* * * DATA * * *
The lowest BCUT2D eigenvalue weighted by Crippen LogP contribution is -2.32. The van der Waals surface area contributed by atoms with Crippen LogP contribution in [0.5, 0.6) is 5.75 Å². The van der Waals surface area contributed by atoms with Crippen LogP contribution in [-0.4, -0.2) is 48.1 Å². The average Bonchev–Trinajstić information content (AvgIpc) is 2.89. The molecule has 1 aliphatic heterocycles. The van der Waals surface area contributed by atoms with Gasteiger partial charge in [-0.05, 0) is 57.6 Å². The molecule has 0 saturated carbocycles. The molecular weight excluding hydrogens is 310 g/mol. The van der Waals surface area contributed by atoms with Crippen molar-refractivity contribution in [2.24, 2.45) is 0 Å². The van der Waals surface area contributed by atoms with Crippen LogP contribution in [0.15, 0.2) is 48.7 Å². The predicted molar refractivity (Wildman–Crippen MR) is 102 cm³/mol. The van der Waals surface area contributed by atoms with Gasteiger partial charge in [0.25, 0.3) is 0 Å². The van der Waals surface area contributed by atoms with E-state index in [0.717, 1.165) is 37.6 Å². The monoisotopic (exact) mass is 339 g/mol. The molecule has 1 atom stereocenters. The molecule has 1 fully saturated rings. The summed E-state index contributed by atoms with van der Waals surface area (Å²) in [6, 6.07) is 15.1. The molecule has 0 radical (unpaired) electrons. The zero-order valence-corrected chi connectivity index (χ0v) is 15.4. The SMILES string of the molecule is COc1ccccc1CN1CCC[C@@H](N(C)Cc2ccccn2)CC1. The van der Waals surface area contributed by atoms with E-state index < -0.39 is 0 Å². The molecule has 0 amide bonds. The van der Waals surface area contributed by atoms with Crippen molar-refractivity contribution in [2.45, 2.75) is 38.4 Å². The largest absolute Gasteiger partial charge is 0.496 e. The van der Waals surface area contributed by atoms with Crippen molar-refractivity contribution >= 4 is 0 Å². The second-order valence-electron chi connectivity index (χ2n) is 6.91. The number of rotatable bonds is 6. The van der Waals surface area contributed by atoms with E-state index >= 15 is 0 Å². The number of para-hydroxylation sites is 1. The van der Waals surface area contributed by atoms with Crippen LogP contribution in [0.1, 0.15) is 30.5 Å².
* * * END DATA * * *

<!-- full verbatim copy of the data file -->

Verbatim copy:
The lowest BCUT2D eigenvalue weighted by Crippen LogP contribution is -2.32. The van der Waals surface area contributed by atoms with Crippen LogP contribution in [0.5, 0.6) is 5.75 Å². The van der Waals surface area contributed by atoms with Crippen LogP contribution in [-0.4, -0.2) is 48.1 Å². The average Bonchev–Trinajstić information content (AvgIpc) is 2.89. The molecule has 1 aliphatic heterocycles. The van der Waals surface area contributed by atoms with Gasteiger partial charge in [-0.05, 0) is 57.6 Å². The molecule has 0 saturated carbocycles. The molecular weight excluding hydrogens is 310 g/mol. The van der Waals surface area contributed by atoms with Crippen molar-refractivity contribution in [2.24, 2.45) is 0 Å². The van der Waals surface area contributed by atoms with Crippen LogP contribution in [0.15, 0.2) is 48.7 Å². The predicted molar refractivity (Wildman–Crippen MR) is 102 cm³/mol. The van der Waals surface area contributed by atoms with Gasteiger partial charge in [0.25, 0.3) is 0 Å². The van der Waals surface area contributed by atoms with E-state index in [0.717, 1.165) is 37.6 Å². The monoisotopic (exact) mass is 339 g/mol. The molecule has 1 atom stereocenters. The molecule has 1 fully saturated rings. The summed E-state index contributed by atoms with van der Waals surface area (Å²) in [6, 6.07) is 15.1. The molecule has 0 radical (unpaired) electrons. The zero-order valence-corrected chi connectivity index (χ0v) is 15.4. The SMILES string of the molecule is COc1ccccc1CN1CCC[C@@H](N(C)Cc2ccccn2)CC1. The van der Waals surface area contributed by atoms with E-state index < -0.39 is 0 Å². The molecule has 0 amide bonds. The van der Waals surface area contributed by atoms with Crippen molar-refractivity contribution in [2.45, 2.75) is 38.4 Å². The largest absolute Gasteiger partial charge is 0.496 e. The van der Waals surface area contributed by atoms with Crippen molar-refractivity contribution >= 4 is 0 Å². The second-order valence-electron chi connectivity index (χ2n) is 6.91. The number of rotatable bonds is 6. The van der Waals surface area contributed by atoms with E-state index >= 15 is 0 Å². The number of para-hydroxylation sites is 1. The van der Waals surface area contributed by atoms with Crippen LogP contribution in [0.1, 0.15) is 30.5 Å².